The quest for muscle mass isn’t only limited to humans – many people are interested in helping their pup bulk up too.
While you aren’t likely to add a ton of muscle to your dog, there are strategies you can implement to help him develop a bit more bulk and enjoy some additional bonding time in the process.
3 Steps for Helping Your Dog Gain Muscle
Building muscle is a pretty straight-forward process that involves three distinct steps. You will have to address each one to obtain the results you desire.
- Feed your dog a nutritious diet. Your dog needs a high-protein diet to ensure he has the raw materials necessary to create more muscle tissue. Minimally, your dog needs about 1 gram of protein per pound of body weight each day. So, your 50-pound pit bull needs about 50 grams of protein per day. Check our our list of the best dog food for gaining weight, as these formulas are packed with protein. Make sure to check out our list of the best high-protein dog foods too!
- Provide your dog with exercise, preferably involving some resistance. Exercise strains the muscles, causing small rips and tears in the fibers. Later, your dog’s body will rebuild them, making them even bigger this time – it’s the body’s way of preventing such tears in the future.
- Ensure your dog gets plenty of rest. After stressing your dog’s muscles, he needs time to rest, and allow his body to repair the muscles. Without proper rest, your dog won’t add any additional muscle mass.
Start Dog Muscle Building Slowly & Progress Gradually
Body builders don’t just start off bench pressing 400-pounds – they start off with much lighter weights and work their way up to the heavier ones. The trick is, they increase the weight a little bit each day or week. This allows them to challenge their muscles continuously and build muscle mass.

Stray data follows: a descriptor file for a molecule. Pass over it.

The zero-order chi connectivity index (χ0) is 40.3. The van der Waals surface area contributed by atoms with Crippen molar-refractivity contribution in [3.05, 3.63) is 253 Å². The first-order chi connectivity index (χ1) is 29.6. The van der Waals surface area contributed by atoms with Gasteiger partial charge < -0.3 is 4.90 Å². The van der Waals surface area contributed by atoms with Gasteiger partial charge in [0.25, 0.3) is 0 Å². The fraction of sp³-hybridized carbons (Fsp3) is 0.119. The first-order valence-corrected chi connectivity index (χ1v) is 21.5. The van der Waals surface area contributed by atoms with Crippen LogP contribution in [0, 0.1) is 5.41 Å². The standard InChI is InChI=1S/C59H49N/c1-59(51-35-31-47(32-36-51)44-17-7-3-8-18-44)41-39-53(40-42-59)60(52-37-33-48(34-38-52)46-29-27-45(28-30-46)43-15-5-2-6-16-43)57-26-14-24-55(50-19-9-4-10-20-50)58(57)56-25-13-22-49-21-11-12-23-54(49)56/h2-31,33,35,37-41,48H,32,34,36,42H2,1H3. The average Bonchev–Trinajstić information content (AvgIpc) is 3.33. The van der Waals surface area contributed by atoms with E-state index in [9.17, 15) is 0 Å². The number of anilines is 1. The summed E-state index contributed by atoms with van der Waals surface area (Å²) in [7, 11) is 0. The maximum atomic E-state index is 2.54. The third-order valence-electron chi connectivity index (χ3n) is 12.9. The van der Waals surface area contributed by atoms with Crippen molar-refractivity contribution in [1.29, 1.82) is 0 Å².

This same progressive game plan is the best way to help your dog gain muscle mass too.
Not only because it is effective, but because it helps prevent muscle strains and other injuries that can occur if your dog tries to do too much too fast. This is especially important when working with young dogs, whose bodies have yet to mature.
Don’t Try to Exceed the Natural Form of the Breed
For the most part, it is not very likely that you’ll turn your dog into an anatomical freak with muscles that are too big for his body (unless you’re some kind of mad scientist). However, it is important to keep your dog’s breed in mind when trying to add muscle.
Most people trying to bulk up their dog own pit bulls, American Staffordshire terriers and other physically imposing breeds, and these dogs often tolerate the additional mass well.
However, trying to bulk up your greyhound, whippet or Afghan is probably not a great idea. These types of breeds are built to be long and lean, and they can develop problems if forced to continually carry too much additional weight.
Warm Up and Cool Down Your Pooch Appropriately
Just as it is important for you to stretch your muscles before lifting weights or going for a run, it is also important for your dog to warm up his body gradually before engaging in vigorous exercise. This will not only allow better eventual performance, it will help avoid strained muscles and other injuries.
Some people try to train their dog to stretch on command, but this isn’t always possible. You can try to encourage your dog to stand on his back legs and place his paws on your chest to help him stretch a bit, but this may be counterproductive to your basic obedience training – many owners struggle to keep their dog from jumping up on people in this way!